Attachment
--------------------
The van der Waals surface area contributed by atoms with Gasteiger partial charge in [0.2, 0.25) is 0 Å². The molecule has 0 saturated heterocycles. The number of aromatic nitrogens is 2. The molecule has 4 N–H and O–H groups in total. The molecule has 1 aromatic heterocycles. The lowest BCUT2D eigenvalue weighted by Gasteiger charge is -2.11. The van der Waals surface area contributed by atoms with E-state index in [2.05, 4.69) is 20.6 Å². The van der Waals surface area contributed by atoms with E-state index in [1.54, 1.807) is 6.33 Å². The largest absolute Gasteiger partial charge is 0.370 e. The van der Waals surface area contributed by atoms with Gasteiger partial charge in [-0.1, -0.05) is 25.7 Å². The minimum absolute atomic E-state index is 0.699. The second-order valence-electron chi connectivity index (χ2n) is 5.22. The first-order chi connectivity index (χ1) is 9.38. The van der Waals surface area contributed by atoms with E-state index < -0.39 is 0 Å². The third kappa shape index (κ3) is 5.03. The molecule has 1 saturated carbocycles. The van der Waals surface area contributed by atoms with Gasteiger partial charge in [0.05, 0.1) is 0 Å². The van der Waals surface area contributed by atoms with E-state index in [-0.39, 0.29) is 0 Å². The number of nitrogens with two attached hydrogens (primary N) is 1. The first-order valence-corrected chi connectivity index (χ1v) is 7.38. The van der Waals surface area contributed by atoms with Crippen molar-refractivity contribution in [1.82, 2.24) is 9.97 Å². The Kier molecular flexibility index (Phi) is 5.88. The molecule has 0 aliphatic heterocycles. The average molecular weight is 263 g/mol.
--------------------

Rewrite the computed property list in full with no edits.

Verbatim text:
The van der Waals surface area contributed by atoms with Gasteiger partial charge in [0.2, 0.25) is 0 Å². The molecule has 0 saturated heterocycles. The number of aromatic nitrogens is 2. The molecule has 4 N–H and O–H groups in total. The molecule has 1 aromatic heterocycles. The lowest BCUT2D eigenvalue weighted by Gasteiger charge is -2.11. The van der Waals surface area contributed by atoms with E-state index in [2.05, 4.69) is 20.6 Å². The van der Waals surface area contributed by atoms with E-state index in [1.54, 1.807) is 6.33 Å². The largest absolute Gasteiger partial charge is 0.370 e. The van der Waals surface area contributed by atoms with Gasteiger partial charge in [-0.1, -0.05) is 25.7 Å². The minimum absolute atomic E-state index is 0.699. The second-order valence-electron chi connectivity index (χ2n) is 5.22. The first-order chi connectivity index (χ1) is 9.38. The van der Waals surface area contributed by atoms with E-state index < -0.39 is 0 Å². The third kappa shape index (κ3) is 5.03. The molecule has 1 saturated carbocycles. The van der Waals surface area contributed by atoms with Gasteiger partial charge in [0.05, 0.1) is 0 Å². The van der Waals surface area contributed by atoms with E-state index in [-0.39, 0.29) is 0 Å². The number of nitrogens with two attached hydrogens (primary N) is 1. The first-order valence-corrected chi connectivity index (χ1v) is 7.38. The van der Waals surface area contributed by atoms with Crippen molar-refractivity contribution in [1.82, 2.24) is 9.97 Å². The Kier molecular flexibility index (Phi) is 5.88. The molecule has 0 aliphatic heterocycles. The average molecular weight is 263 g/mol.